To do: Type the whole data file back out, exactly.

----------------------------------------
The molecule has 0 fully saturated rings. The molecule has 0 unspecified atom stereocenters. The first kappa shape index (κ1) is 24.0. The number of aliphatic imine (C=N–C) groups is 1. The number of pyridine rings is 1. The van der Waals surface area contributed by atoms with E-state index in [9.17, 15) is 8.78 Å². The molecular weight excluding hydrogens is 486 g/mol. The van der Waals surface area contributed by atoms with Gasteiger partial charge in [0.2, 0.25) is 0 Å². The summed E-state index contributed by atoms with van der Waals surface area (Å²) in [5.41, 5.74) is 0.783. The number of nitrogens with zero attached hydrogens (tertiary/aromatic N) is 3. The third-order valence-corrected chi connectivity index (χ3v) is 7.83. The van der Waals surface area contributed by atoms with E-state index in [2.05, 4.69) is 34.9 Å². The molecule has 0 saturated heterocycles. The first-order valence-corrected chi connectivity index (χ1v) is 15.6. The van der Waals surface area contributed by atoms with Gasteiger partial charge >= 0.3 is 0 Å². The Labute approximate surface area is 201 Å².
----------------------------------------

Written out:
The molecule has 0 fully saturated rings. The molecule has 0 unspecified atom stereocenters. The first kappa shape index (κ1) is 24.0. The number of aliphatic imine (C=N–C) groups is 1. The number of pyridine rings is 1. The van der Waals surface area contributed by atoms with E-state index in [9.17, 15) is 8.78 Å². The molecular weight excluding hydrogens is 486 g/mol. The van der Waals surface area contributed by atoms with Gasteiger partial charge in [0.2, 0.25) is 0 Å². The summed E-state index contributed by atoms with van der Waals surface area (Å²) in [5.41, 5.74) is 0.783. The number of nitrogens with zero attached hydrogens (tertiary/aromatic N) is 3. The third-order valence-corrected chi connectivity index (χ3v) is 7.83. The van der Waals surface area contributed by atoms with E-state index in [2.05, 4.69) is 34.9 Å². The molecule has 0 saturated heterocycles. The first-order valence-corrected chi connectivity index (χ1v) is 15.6. The van der Waals surface area contributed by atoms with Gasteiger partial charge >= 0.3 is 0 Å². The Labute approximate surface area is 201 Å².